Many workplaces have changed drastically over the past year due to the pandemic, and those changes often have become added sources of anxiety or stress. Mental wellness experts say there could be a simple antidote: gratitude.
Whether it’s praising a job well done, rewarding extra effort, or simply encouraging employees to take stock of the good things in life, gratitude can have benefits for the body and mind, according to Karie Batzler, director of behavioral health at Capital BlueCross.
“Simple expressions of gratitude are beneficial to both the person showing gratitude and those receiving it,” Batzler said. “Feeling gratitude, and expressing it, can enrich professional relationships and promote happiness at work.
“Best of all, there’s a ripple effect,” she added. “When you express gratitude, it becomes more likely that your coworkers will feel inspired to do the same. This also provides the opportunity for leaders to role model the regular practice of gratitude to their employees.”
A growing body of research shows gratitude has benefits to both physical and mental health. Researchers at the University of California San Diego found grateful people have healthier hearts. Other studies suggest cultivating gratitude boosts the immune system, reduces stress, and helps you get more sleep.
A 2017 study cited “the power of gratitude” as a means of improving self-motivation and improving emotion regulation. Aside from promoting a more positive mindset, the study also found expressions of gratitude can reduce stress levels and heart rates.
“Gratitude is an important component of mental healthiness throughout life, and it contributes to mental well-being,” the study noted.
So how can you foster more gratitude in the workplace? Here are a few effective methods:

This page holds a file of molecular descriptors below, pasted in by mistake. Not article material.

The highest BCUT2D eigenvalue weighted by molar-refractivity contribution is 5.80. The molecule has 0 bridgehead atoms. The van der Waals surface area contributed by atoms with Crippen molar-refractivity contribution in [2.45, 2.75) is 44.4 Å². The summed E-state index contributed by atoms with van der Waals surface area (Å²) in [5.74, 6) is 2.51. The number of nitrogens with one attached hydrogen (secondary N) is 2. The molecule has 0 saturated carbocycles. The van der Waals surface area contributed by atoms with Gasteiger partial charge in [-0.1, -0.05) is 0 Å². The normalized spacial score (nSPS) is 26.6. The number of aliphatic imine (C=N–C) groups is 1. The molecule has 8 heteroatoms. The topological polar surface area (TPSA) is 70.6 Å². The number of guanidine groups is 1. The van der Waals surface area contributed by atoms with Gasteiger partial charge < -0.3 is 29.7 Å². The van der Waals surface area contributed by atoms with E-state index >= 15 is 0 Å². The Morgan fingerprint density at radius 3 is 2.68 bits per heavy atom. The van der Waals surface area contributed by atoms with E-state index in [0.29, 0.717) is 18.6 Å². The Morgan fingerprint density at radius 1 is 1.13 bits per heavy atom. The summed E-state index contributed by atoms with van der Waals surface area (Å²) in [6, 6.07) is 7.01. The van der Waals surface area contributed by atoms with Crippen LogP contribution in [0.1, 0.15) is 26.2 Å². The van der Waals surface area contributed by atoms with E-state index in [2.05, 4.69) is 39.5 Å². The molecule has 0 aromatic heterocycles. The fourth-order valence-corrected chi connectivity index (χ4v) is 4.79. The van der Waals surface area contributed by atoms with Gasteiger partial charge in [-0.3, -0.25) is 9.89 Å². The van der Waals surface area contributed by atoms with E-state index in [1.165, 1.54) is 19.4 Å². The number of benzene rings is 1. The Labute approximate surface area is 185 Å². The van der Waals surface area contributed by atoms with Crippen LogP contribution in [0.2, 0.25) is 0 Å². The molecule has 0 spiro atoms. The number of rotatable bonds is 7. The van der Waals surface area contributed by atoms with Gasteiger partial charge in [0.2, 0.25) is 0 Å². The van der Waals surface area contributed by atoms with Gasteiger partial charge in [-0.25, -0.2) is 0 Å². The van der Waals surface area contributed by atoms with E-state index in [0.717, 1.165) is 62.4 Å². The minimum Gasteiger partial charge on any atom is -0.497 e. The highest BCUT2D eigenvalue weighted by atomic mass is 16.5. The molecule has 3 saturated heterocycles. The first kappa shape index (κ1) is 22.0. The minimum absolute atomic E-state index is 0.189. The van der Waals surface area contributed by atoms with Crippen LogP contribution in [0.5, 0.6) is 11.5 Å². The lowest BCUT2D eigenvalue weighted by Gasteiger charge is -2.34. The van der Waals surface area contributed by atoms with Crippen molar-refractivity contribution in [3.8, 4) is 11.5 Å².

- Compliment quality work – An acknowledgement of good work, even on a routine task, can be a simple yet effective way to acknowledge a coworker’s effort and make the person feel valued.
- Encourage employee volunteering – Helping those in need builds a sense of gratitude. Studies have shown that volunteering promotes longevity, lowers the risk of Alzheimer’s and depression, and reduces stress.
- Start meetings on a positive note – Kicking off a meeting or conversation by sharing something for which you are grateful can help you and your colleagues focus on the positive.
- Offer tools to build gratitude – Offer employees a gratitude journal (jotting down things you are grateful for reinforces positive thoughts) or even a meditation program that can help them focus on the positive.
While fostering gratitude has undeniable benefits, Batzler said it’s also important to have patience with ourselves while learning this new skill set amid the challenges we’ve all faced in recent months.
“Like most healthy habits, cultivating the practice of gratitude requires time, patience, and practice,” she said. “But it’s an effort that pays off by making a qualitative difference.”